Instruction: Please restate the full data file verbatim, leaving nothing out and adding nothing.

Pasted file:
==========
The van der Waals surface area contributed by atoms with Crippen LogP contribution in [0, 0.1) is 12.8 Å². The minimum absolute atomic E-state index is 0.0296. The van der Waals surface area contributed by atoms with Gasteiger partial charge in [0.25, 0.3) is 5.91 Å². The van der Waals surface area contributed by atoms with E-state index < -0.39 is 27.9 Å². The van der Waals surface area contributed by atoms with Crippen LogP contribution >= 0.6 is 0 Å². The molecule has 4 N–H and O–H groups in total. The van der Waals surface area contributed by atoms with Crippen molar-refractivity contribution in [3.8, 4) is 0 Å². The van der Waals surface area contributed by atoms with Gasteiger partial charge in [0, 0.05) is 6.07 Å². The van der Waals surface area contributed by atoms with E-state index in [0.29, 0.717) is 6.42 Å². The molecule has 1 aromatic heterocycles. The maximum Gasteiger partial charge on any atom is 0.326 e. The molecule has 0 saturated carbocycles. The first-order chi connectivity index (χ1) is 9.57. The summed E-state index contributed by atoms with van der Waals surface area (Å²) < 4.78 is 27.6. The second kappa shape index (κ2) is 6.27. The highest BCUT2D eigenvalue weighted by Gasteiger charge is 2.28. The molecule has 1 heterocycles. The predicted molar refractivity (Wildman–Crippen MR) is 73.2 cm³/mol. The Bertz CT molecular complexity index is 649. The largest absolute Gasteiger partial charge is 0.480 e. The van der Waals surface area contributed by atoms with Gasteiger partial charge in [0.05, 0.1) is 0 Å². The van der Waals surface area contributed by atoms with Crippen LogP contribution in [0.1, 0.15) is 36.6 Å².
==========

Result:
The van der Waals surface area contributed by atoms with Crippen LogP contribution in [0, 0.1) is 12.8 Å². The minimum absolute atomic E-state index is 0.0296. The van der Waals surface area contributed by atoms with Gasteiger partial charge in [0.25, 0.3) is 5.91 Å². The van der Waals surface area contributed by atoms with E-state index < -0.39 is 27.9 Å². The van der Waals surface area contributed by atoms with Crippen LogP contribution >= 0.6 is 0 Å². The molecule has 4 N–H and O–H groups in total. The van der Waals surface area contributed by atoms with Crippen molar-refractivity contribution in [3.8, 4) is 0 Å². The van der Waals surface area contributed by atoms with Gasteiger partial charge in [0, 0.05) is 6.07 Å². The van der Waals surface area contributed by atoms with E-state index in [0.29, 0.717) is 6.42 Å². The molecule has 1 aromatic heterocycles. The maximum Gasteiger partial charge on any atom is 0.326 e. The molecule has 0 saturated carbocycles. The first-order chi connectivity index (χ1) is 9.57. The summed E-state index contributed by atoms with van der Waals surface area (Å²) < 4.78 is 27.6. The second kappa shape index (κ2) is 6.27. The highest BCUT2D eigenvalue weighted by Gasteiger charge is 2.28. The molecule has 1 heterocycles. The predicted molar refractivity (Wildman–Crippen MR) is 73.2 cm³/mol. The Bertz CT molecular complexity index is 649. The largest absolute Gasteiger partial charge is 0.480 e. The van der Waals surface area contributed by atoms with Gasteiger partial charge in [0.05, 0.1) is 0 Å². The van der Waals surface area contributed by atoms with Crippen LogP contribution in [0.1, 0.15) is 36.6 Å².